Newcastle Island is part of the picturesque Nanaimo Harbour. You can view it from the edge of downtown Nanaimo on Vancouver Island. The Island has no cars and is accessible only by boat which makes it an ideal “away from the crowds” destination to enjoy the ocean views.
The main activity is to walk around the Island which takes 2 to 3 hours at a leisurely pace. There is also a camp store and concession with limited items for sale.
It is a First Nations park with artifacts and totem poles and is managed by them as well.
Newcastle Island Pavilion
There is a beautiful old pavilion built in the 1930s close to the ferry dock. The historic pavilion can be rented for weddings and other special events.
The day we were on the Island there was a wedding going full swing in the afternoon – at a guess I would say it could accommodate 150 guests. The bridal party photo shoot was down near the beach and they were have the time of their lives.
Even if you didn’t get invited to a wedding you can enjoy dancing on the sprung dance floor. Check with them for the dance schedule.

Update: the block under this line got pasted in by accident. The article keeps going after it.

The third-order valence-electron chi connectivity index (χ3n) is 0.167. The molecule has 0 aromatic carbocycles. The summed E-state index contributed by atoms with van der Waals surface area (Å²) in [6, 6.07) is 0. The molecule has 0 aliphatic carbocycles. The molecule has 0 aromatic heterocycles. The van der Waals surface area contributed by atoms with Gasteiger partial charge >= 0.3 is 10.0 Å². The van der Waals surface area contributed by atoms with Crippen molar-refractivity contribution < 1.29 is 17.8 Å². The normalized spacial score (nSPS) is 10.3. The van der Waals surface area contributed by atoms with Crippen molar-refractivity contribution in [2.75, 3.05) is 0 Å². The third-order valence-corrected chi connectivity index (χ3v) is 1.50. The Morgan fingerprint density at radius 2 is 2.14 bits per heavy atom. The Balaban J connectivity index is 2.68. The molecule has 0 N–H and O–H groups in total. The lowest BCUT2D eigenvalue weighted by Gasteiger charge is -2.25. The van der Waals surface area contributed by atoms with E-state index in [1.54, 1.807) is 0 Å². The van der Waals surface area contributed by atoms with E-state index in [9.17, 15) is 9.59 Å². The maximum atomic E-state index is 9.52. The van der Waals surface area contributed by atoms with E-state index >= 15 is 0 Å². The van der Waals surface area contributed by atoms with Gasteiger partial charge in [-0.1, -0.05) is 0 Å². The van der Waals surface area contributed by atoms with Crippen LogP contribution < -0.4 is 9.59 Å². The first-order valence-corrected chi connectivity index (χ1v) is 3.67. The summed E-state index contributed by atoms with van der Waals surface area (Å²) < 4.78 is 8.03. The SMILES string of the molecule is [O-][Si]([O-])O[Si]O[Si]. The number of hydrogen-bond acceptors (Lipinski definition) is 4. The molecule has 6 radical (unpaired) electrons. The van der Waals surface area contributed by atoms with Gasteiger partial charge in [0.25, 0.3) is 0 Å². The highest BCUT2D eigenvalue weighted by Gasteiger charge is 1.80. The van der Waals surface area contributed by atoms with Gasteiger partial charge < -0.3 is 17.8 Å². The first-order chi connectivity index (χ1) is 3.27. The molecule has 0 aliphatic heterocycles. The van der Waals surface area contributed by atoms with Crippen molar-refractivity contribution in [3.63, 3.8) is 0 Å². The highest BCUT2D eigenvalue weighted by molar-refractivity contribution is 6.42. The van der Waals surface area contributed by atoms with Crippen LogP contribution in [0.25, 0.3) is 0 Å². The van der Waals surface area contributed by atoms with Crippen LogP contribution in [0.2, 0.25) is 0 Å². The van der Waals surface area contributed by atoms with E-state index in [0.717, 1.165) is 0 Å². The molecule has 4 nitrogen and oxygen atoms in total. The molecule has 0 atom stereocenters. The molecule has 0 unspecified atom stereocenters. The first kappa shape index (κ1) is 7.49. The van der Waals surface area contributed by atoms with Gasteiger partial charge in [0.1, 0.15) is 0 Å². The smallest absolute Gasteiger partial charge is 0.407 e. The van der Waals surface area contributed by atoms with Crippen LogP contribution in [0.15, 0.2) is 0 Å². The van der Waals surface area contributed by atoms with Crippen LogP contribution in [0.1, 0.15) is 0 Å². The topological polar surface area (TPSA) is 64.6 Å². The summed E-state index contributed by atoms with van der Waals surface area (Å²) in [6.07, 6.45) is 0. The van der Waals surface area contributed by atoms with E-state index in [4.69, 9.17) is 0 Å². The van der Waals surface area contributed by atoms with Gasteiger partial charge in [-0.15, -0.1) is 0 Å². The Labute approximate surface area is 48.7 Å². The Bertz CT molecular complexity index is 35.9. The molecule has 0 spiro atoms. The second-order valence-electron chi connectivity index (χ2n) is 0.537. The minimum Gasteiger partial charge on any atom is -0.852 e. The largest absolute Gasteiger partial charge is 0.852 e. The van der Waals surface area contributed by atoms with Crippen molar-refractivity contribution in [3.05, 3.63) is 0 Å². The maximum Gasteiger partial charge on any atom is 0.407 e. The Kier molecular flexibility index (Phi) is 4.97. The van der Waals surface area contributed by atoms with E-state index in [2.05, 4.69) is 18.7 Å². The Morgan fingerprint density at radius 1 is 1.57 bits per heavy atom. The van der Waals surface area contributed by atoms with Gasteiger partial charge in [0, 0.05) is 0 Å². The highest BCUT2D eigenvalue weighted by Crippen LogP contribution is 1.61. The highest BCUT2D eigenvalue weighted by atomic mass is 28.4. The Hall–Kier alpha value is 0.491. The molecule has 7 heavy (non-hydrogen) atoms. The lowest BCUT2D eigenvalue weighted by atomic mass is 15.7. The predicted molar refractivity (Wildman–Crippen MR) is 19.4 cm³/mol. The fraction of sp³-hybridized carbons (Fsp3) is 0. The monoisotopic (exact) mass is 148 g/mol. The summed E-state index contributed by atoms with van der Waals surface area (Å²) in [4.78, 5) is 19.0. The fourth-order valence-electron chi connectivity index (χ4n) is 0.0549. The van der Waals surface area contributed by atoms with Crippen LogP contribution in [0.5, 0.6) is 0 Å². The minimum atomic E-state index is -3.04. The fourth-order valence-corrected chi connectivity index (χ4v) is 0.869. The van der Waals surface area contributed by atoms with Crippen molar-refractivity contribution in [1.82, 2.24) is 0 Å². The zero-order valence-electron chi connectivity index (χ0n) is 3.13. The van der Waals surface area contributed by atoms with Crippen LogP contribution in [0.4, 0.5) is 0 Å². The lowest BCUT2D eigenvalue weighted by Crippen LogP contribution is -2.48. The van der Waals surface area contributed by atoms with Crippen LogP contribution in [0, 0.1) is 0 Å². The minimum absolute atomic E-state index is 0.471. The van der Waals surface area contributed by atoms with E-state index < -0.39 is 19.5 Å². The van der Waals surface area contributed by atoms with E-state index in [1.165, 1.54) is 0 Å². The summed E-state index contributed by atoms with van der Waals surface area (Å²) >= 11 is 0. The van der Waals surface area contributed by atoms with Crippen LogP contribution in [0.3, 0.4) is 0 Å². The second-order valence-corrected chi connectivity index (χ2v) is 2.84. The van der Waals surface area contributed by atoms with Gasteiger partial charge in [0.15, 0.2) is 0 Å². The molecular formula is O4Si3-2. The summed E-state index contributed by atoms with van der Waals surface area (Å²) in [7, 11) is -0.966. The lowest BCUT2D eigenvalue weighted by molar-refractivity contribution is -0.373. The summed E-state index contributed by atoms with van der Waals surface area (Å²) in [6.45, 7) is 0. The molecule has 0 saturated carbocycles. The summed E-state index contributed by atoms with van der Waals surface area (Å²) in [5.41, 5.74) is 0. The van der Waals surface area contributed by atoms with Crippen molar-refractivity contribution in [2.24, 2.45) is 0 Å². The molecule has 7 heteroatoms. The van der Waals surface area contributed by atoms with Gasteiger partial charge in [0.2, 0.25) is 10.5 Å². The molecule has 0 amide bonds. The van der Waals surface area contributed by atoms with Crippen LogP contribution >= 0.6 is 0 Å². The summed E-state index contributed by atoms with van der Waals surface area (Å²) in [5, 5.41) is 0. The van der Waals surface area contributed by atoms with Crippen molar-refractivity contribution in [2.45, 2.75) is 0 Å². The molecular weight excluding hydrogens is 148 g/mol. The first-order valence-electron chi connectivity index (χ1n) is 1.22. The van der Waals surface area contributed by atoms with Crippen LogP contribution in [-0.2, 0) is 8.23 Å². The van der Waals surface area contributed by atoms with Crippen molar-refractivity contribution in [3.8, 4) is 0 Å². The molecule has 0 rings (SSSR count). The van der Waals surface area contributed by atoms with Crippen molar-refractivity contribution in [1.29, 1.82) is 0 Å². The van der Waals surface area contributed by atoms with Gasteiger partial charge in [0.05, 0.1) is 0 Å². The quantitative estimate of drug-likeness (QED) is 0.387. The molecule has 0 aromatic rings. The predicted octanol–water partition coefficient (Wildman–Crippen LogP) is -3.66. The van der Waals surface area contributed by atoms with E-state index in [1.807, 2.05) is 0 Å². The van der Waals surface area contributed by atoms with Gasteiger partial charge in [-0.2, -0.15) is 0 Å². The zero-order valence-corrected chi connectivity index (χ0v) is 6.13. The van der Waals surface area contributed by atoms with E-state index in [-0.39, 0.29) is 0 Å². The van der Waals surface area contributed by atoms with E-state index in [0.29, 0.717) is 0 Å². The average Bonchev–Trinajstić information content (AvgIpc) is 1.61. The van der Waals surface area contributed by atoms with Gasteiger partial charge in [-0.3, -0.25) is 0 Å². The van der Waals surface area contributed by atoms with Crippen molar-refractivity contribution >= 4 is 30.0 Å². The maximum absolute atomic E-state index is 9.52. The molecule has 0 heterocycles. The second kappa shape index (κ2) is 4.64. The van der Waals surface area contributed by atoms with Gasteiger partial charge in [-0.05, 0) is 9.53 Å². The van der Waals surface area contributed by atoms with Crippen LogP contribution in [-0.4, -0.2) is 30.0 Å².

Ferry Service to Newcastle Island
There is regular ferry service from Maffeo Sutton Park, near the entrance to downtown Nanaimo. The trip just takes a few minutes in a small passenger ferry – called pickle boats, no doubt due to their green paint job. Some of the windows are open which allowed me to take some great photos of a passing sail boat and the harbour. The price is nominal and you can even take your dog for free. It is however an on-leash park.
Newcastle Island Swimming
The tide-swept beaches are is striking especially the section between Newcastle Island and Protection Island which is just a rocks throw away to the south. It has a very gentle slope with a sandy beach ideal for young children to enjoy and swim. If the walk is too long, consider renting a bike on the Island.
Newcastle Island Camping
There are designated campsites on different parts of the Island with lots of open spaces to wander in or play games. There are 5 group campsites and 18 individual sites along with burn pits, tent pads and picnic tables. You can even buy fire wood if you need it.
Biking and Hiking
There are a number of different biking and hiking trails from gentle to more challenging. The Island is fairly flat so there are no mountains to navigate.
Booting and Moorage
There is some moorage on the wharf and ample moorage in the harbour. We saw a few dozen power boats and sailboats flying both Canadian and American Flags. Moorage fees apply after 6pm.
Even if you don’t own a yacht you can rent a kayak and explore the shores.
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